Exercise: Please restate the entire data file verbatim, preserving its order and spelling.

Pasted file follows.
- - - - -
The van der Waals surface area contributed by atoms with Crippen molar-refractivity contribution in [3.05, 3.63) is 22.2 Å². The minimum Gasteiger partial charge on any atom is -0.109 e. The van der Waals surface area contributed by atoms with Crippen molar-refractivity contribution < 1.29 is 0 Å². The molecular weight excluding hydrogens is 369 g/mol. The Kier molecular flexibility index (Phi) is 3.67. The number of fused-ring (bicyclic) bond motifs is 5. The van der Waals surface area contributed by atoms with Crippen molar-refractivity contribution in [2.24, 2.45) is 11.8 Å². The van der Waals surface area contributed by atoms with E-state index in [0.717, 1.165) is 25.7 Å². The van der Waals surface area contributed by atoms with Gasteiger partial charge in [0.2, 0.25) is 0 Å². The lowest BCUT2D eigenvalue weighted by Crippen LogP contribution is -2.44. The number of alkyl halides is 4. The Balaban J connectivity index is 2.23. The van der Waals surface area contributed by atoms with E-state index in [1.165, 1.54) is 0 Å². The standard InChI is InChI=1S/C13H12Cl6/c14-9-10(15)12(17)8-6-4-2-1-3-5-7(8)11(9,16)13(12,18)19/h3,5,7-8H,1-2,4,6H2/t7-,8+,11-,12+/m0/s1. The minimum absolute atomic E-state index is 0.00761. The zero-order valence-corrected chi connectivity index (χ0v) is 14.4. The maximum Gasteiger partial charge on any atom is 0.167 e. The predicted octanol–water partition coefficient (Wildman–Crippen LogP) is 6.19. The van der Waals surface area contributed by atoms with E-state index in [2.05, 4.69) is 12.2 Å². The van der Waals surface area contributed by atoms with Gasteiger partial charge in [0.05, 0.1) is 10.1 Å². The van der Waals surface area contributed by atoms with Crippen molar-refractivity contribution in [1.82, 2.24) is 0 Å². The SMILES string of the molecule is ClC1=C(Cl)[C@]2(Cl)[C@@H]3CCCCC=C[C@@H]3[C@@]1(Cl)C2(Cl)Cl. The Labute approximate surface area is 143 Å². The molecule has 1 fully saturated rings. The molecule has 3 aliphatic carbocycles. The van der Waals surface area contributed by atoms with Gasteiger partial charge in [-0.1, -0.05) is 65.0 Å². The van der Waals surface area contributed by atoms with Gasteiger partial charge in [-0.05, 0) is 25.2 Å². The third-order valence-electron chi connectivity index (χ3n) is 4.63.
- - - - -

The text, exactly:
The van der Waals surface area contributed by atoms with Crippen molar-refractivity contribution in [3.05, 3.63) is 22.2 Å². The minimum Gasteiger partial charge on any atom is -0.109 e. The van der Waals surface area contributed by atoms with Crippen molar-refractivity contribution < 1.29 is 0 Å². The molecular weight excluding hydrogens is 369 g/mol. The Kier molecular flexibility index (Phi) is 3.67. The number of fused-ring (bicyclic) bond motifs is 5. The van der Waals surface area contributed by atoms with Crippen molar-refractivity contribution in [2.24, 2.45) is 11.8 Å². The van der Waals surface area contributed by atoms with E-state index in [0.717, 1.165) is 25.7 Å². The van der Waals surface area contributed by atoms with Gasteiger partial charge in [0.2, 0.25) is 0 Å². The lowest BCUT2D eigenvalue weighted by Crippen LogP contribution is -2.44. The number of alkyl halides is 4. The Balaban J connectivity index is 2.23. The van der Waals surface area contributed by atoms with E-state index in [1.165, 1.54) is 0 Å². The standard InChI is InChI=1S/C13H12Cl6/c14-9-10(15)12(17)8-6-4-2-1-3-5-7(8)11(9,16)13(12,18)19/h3,5,7-8H,1-2,4,6H2/t7-,8+,11-,12+/m0/s1. The minimum absolute atomic E-state index is 0.00761. The zero-order valence-corrected chi connectivity index (χ0v) is 14.4. The maximum Gasteiger partial charge on any atom is 0.167 e. The predicted octanol–water partition coefficient (Wildman–Crippen LogP) is 6.19. The van der Waals surface area contributed by atoms with E-state index in [2.05, 4.69) is 12.2 Å². The van der Waals surface area contributed by atoms with Gasteiger partial charge in [0.05, 0.1) is 10.1 Å². The van der Waals surface area contributed by atoms with Crippen molar-refractivity contribution in [1.82, 2.24) is 0 Å². The SMILES string of the molecule is ClC1=C(Cl)[C@]2(Cl)[C@@H]3CCCCC=C[C@@H]3[C@@]1(Cl)C2(Cl)Cl. The Labute approximate surface area is 143 Å². The molecule has 1 fully saturated rings. The molecule has 3 aliphatic carbocycles. The van der Waals surface area contributed by atoms with Gasteiger partial charge in [-0.1, -0.05) is 65.0 Å². The van der Waals surface area contributed by atoms with Gasteiger partial charge in [-0.05, 0) is 25.2 Å². The third-order valence-electron chi connectivity index (χ3n) is 4.63.